Synonyms of Arabic
language note:Arabic has contributed many words to English over the ages, particularly in the areas of mathematics and science. These were adopted into English via Latin and French with their sounds and spellings adapted for the Romance languages. For example, alcohol derives from the Arabic al-kuhl but these two elements were fused together in Medieval Latin, entering English in the 16th century. The cosmetic powder kohl, used to darken the eyelids, is from the same derivation, without al, the Arabic word for 'the'. Other borrowings from Arabic describe aspects of Islamic religion, such as muezzin, imam, madrasah, and hajj; food eaten in the Middle East, such as kebabs, falafel, hummus, and tabbouleh; and clothes worn in Muslim countries, such as the hijab and jellaba. The adoption of loan words from other languages takes place when there is contact between two cultures. For this reason, many servicemen have introduced loan words into English. Sometimes, military slang remains restricted to army-speak, but at other times it passes into mainstream usage. An example of this is shufti (also shufty) from Arabic sufti 'have you seen?' We talk about having a shufti at something when we want to have a quick look at it. It is still chiefly a British slang expression, and is now quite dated. It is thought to have first been used by the RAF in the 1920s and was in common currency in the British army in the Middle East during the Second World War.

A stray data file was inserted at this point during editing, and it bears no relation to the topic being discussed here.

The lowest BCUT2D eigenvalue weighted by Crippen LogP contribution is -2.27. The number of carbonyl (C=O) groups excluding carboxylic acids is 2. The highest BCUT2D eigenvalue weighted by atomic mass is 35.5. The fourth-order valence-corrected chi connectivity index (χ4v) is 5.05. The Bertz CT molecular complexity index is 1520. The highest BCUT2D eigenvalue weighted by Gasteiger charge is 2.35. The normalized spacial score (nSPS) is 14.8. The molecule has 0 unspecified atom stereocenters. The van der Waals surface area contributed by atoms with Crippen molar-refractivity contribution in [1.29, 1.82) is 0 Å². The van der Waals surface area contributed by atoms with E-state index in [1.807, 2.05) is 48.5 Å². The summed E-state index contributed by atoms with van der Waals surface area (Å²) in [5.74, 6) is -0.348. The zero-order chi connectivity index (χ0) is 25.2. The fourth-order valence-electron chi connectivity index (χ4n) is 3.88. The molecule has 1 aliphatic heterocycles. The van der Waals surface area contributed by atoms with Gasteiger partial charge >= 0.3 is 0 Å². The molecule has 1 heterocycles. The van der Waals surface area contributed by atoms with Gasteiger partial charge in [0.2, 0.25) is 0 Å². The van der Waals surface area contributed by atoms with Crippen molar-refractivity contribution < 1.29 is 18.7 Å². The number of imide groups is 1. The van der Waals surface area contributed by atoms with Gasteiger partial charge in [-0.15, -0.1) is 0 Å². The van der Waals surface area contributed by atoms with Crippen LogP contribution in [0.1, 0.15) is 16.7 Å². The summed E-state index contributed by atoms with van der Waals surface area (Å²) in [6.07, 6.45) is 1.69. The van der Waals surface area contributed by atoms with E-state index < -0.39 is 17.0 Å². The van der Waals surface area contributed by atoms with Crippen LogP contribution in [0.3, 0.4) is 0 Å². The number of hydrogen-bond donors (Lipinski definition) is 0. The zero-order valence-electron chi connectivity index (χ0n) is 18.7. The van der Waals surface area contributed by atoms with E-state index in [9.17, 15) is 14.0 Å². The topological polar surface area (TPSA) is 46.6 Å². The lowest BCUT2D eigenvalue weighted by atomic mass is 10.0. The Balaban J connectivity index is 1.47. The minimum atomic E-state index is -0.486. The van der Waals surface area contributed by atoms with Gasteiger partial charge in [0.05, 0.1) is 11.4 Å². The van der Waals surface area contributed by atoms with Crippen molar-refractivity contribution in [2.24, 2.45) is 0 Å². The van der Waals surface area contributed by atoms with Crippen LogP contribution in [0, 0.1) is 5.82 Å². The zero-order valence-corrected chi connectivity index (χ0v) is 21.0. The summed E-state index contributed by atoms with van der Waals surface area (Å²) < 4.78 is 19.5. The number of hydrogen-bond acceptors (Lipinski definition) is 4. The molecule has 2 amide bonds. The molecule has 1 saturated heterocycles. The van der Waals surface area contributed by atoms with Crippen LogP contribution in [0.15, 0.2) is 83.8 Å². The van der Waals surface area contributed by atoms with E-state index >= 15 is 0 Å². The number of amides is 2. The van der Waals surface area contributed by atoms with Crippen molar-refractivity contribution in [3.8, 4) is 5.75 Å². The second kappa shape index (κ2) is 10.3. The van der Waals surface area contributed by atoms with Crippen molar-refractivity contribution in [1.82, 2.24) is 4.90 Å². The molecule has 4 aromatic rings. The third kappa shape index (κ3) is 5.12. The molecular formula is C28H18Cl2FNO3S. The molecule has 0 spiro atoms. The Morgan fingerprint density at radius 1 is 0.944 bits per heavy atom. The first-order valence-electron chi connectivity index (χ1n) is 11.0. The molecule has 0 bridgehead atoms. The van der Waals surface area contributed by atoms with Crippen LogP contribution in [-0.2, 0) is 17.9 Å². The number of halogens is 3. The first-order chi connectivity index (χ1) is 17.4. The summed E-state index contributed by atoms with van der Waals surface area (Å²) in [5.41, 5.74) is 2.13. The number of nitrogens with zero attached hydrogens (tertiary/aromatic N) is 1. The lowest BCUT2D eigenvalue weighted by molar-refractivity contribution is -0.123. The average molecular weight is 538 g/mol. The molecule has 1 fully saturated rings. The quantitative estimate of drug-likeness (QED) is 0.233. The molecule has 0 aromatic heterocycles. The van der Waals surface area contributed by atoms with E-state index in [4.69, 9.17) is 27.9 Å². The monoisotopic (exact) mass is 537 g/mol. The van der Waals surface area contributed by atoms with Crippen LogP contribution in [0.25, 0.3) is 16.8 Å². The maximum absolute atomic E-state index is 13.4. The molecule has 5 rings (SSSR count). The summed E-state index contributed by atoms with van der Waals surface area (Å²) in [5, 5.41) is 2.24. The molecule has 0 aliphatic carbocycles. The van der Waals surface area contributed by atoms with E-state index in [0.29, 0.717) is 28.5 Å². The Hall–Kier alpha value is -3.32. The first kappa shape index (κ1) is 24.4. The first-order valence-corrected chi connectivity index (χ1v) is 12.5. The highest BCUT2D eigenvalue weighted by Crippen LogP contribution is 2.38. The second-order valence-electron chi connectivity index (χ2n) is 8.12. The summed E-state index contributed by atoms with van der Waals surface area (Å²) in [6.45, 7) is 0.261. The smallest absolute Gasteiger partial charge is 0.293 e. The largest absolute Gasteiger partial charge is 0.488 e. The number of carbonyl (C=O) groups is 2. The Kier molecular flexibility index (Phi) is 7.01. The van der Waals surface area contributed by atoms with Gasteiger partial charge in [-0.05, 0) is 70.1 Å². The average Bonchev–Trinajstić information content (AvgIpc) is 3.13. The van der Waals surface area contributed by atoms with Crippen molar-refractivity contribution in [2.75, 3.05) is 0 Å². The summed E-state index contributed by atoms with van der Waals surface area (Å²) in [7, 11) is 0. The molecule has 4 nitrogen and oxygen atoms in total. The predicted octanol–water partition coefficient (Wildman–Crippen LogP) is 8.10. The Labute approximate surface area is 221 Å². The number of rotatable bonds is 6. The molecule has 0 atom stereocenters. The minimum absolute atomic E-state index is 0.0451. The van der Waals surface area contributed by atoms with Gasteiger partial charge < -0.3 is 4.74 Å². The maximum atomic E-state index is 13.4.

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Thesaurus for Arabic from the Collins English Thesaurus